Her long-term goal is to work and save money so she can go to college and become a social worker. “I love to help people,” she said. “It’s the one thing that I want to do.”

In her letter, Gonclaves explained difficulties that she and other adult learners face in her letter.

“My obstacles are money, time and family,” Gonclaves wrote. “First, I don’t have money for college and to pay a daycare for my kids. My whole family is in my country, I don’t have anybody to help me.”

Gonclaves proposed increasing free or inexpensive daycare options and having more college scholarship opportunities so parents can afford to get further education.

“If I have a daycare for my kids, I’ll be able to go to school every day without worries,” she wrote. “The scholarships will be a good help to get my college degree without having to work many hours.”

Gonclaves was honored at an event kicking off Adult Education and Family Literacy (AEFL) Week at Busboys and Poets on September 21, where she read her letter and received a prize.

“I’m lucky to come to DC because I see in other places they don’t have this type of program like Briya,” Gonclaves said. “I’m so excited to be here.”

Read Gonclaves’ full letter here.

Briya on NPR!

The ways Briya’s unique model benefits immigrant families are highlighted in a story by Armando Trull for NPR. Read and listen to the story here.

Bright Spot

Briya honored by White House as outstanding program in Hispanic education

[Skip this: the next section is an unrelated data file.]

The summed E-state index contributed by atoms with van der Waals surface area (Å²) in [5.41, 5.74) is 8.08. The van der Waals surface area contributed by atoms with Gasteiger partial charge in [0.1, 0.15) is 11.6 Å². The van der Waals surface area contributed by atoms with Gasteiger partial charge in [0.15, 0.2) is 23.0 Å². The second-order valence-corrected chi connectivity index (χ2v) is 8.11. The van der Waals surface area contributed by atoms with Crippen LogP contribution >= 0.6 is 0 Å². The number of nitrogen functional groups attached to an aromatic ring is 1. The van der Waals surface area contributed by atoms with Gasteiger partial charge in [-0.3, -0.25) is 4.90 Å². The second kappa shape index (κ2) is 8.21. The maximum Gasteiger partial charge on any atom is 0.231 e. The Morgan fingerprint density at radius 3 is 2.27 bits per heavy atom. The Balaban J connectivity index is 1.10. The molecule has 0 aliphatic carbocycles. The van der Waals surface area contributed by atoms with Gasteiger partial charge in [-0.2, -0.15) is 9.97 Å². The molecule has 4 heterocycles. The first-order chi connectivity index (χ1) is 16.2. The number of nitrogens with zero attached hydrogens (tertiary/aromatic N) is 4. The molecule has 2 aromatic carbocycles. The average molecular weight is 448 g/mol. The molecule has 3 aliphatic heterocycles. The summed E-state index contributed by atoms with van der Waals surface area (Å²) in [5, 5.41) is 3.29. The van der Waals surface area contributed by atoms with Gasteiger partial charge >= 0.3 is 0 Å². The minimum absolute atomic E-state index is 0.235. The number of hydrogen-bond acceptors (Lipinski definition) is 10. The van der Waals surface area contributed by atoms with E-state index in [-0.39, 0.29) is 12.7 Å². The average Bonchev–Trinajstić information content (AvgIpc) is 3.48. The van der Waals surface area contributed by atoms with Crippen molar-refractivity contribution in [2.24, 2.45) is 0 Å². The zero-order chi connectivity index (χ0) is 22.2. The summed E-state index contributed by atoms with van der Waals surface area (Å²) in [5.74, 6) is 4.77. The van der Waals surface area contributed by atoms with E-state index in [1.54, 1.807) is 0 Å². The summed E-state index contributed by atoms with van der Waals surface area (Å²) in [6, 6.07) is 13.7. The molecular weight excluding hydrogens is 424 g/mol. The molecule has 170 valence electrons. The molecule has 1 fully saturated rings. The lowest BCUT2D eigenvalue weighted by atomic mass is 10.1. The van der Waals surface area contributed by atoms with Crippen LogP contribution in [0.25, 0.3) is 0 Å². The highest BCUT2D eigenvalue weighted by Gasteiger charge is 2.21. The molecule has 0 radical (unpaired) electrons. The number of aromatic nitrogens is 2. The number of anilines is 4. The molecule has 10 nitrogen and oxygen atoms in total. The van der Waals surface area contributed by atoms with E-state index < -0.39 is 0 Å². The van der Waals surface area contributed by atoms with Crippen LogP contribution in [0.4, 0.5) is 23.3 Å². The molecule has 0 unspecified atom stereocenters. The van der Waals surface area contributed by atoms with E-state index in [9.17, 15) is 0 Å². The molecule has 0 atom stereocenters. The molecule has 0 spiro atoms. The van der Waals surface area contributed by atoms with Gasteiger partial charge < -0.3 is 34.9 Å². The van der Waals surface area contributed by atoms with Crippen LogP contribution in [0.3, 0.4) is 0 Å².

Briya has been named a Bright Spot in Hispanic Education by the White House Initiative on Educational Excellence for Hispanics. This award, created in honor of the Initiative’s 25th anniversary, recognizes exceptional programs nationwide that support Latino education and opportunities.

“There has been notable progress in Hispanic educational achievement, and it is due to the efforts of these Bright Spots in Hispanic Education, programs and organizations working throughout the country to help Hispanic students reach their full potential,” said Andrew Ceja, Executive Director of the Initiative.

Briya was nominated for its use of a two-generation model that combats  cycles of under-education and poverty by enriching children with high-quality early childhood education, empowering parents to foster their children’s language and literacy skills from birth, and simultaneously equipping parents with the critical literacy and job skills needed to obtain employment.

As a Bright Spot, Briya is featured in an interactive online catalog that includes around 230 organizations across the country that are helping close the achievement gap for Latinos. Through highlighting these programs, the Initiative aims to encourage collaboration between stakeholders focused on similar issues, ultimately resulting in increased support for the educational attainment of the Hispanic community from cradle to career.

Briya in New America

New America article highlights success of Briya’s family engagement model

Briya’s strategies for engaging the parents of dual language learners in their children’s education are featured as outstanding in an article by the New America Foundation.

Approaches that are part of Briya’s parenting classes and PACT time, including encouraging learning at home and providing parents with materials related to what children learned in class, are noted as excellent strategies. Briya’s partnership with Mary’s Center to provide further services to families is also cited as an excellent tactic.

The article praises Briya’s PreK outcomes, stating that the school has “seen great success: student language/literacy, mathematics and social-emotional learning (SEL) scores are nearly perfect, and SEL scores reach 100 percent.”

“[O]ther early education centers should learn from places like Briya … that have intentionally prioritized family engagement and incorporated it as an integral component of their program,” the article states.

Read the full article here.